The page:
All that said, the book has the feel of solutions by a 17-year old - very simple, cut and dried, "of course we do *that*" types of actions. Please note that this is not a specific criticism of Goyal, because the depth and breadth his discussion puts many adults to shame. It's just that when dealing with large systems of interconnected parts - like education systems - solutions often need to more subtle and take into account a larger number of forces, which is where a lifetime of experience tends to be of help when creating solutions. That said, the education system, which often moves in geologic time, could use a kick from the young Goyals of the world, summed up in his paragraph: "In my life, I'm sick and tired of hearing excuses and whining and carping. Don't tell me you can do something. To be successful, sometimes you will need to step on some shoes, push over some people, and shun the non-believers." In that sense he reminds me of Roger Shank - willing to be prickly and politically incorrect to look at core changes to education.
If you want to truly think about questioning the assumption behind our educational system, then I can recommend this book highly. I'm look forward to more from Nikhil Goyal, because even at 17 (and *especially at 17) he's somebody worth listening to.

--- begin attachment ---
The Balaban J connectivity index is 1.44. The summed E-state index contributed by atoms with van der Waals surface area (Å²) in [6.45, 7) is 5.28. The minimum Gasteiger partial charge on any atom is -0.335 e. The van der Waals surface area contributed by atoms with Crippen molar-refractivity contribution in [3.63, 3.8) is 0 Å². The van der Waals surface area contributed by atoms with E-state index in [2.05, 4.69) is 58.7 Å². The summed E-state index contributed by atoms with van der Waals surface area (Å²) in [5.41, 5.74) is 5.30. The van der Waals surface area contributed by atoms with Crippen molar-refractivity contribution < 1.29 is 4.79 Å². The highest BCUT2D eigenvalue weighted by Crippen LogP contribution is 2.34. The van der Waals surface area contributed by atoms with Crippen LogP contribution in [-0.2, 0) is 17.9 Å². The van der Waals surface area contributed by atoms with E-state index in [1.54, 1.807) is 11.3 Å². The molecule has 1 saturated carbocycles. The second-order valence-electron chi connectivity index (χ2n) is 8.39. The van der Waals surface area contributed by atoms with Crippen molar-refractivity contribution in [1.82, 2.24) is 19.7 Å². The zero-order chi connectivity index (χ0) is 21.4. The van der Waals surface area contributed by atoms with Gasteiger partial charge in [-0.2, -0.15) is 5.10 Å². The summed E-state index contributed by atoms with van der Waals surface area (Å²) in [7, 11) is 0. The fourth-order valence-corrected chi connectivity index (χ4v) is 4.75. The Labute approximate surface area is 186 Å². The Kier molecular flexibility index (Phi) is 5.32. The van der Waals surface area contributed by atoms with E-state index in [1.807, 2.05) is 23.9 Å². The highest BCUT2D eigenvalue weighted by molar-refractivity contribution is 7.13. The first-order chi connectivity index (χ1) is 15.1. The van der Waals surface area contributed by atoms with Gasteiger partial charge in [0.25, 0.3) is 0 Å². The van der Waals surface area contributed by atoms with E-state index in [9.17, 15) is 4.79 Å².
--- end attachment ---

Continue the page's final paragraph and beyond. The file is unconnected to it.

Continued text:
Ah, to be seventeen and know more than your elders! I remember those days. I too wanted to change everything in the world that those near-sighted, misguided or just plain stupid adults had screwed up. It's funny though how much smarter my elders got once I graduated and began facing the real world. And, remarkably, the older I get - and the deeper into the real world - the smarter they continue to get.
I suppose I should back up a bit. It's not exactly that I think Goyal is wrong. I am a 42-year-old mother of two young daughters and I'm quite progressive for an old woman. My older daughter is just starting out in a progressive school (her sister will join her in two years) that practices much of what Goyal preaches. The school utilizes very hands-on, project-based, student-centered, collaborative learning methods. Play and exploration are heavily emphasized. The students themselves have a powerful voice in even basic matters of curriculum, and they are encouraged to use that voice to develop a healthy, vibrant, democratic community of learners. So you see, Goyal and I have much to agree on.
But in the exuberance of youth, I believe that Goyal goes too far in his efforts to sweep away education as it exists. There are many reasons why formal education has evolved the way it has, and not all of those reasons have to do with churning out students as work products for an industrial age. There is a place for formal schooling, and whether kids like it or not, the basics - even the boring stuff - needs to be learned.